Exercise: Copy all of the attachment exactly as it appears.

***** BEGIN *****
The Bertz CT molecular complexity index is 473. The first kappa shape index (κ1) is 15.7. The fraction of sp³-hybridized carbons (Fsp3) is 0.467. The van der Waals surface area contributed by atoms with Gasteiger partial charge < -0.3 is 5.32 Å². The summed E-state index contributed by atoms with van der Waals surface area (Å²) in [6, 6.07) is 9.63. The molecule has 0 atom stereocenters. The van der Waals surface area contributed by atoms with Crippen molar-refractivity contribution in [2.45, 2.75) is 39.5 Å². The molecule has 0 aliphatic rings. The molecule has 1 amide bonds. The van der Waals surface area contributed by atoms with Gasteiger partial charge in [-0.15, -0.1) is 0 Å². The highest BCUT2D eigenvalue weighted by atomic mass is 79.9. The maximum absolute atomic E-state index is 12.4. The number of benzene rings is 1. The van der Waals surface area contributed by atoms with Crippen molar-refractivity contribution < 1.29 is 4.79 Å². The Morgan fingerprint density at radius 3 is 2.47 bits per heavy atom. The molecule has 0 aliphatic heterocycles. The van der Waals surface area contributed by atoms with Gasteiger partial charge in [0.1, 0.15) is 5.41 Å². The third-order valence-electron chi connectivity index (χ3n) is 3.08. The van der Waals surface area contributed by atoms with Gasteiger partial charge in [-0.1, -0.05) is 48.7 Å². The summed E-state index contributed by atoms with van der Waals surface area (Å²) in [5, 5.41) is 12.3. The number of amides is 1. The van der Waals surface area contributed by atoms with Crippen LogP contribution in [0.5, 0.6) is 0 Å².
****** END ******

The Bertz CT molecular complexity index is 473. The first kappa shape index (κ1) is 15.7. The fraction of sp³-hybridized carbons (Fsp3) is 0.467. The van der Waals surface area contributed by atoms with Gasteiger partial charge < -0.3 is 5.32 Å². The summed E-state index contributed by atoms with van der Waals surface area (Å²) in [6, 6.07) is 9.63. The molecule has 0 atom stereocenters. The van der Waals surface area contributed by atoms with Crippen molar-refractivity contribution in [2.45, 2.75) is 39.5 Å². The molecule has 0 aliphatic rings. The molecule has 1 amide bonds. The van der Waals surface area contributed by atoms with Gasteiger partial charge in [-0.15, -0.1) is 0 Å². The highest BCUT2D eigenvalue weighted by atomic mass is 79.9. The maximum absolute atomic E-state index is 12.4. The number of benzene rings is 1. The van der Waals surface area contributed by atoms with Crippen molar-refractivity contribution < 1.29 is 4.79 Å². The Morgan fingerprint density at radius 3 is 2.47 bits per heavy atom. The molecule has 0 aliphatic heterocycles. The van der Waals surface area contributed by atoms with Gasteiger partial charge in [0.1, 0.15) is 5.41 Å². The third-order valence-electron chi connectivity index (χ3n) is 3.08. The van der Waals surface area contributed by atoms with Gasteiger partial charge in [-0.1, -0.05) is 48.7 Å². The summed E-state index contributed by atoms with van der Waals surface area (Å²) in [5, 5.41) is 12.3. The number of amides is 1. The van der Waals surface area contributed by atoms with Crippen LogP contribution in [0.5, 0.6) is 0 Å².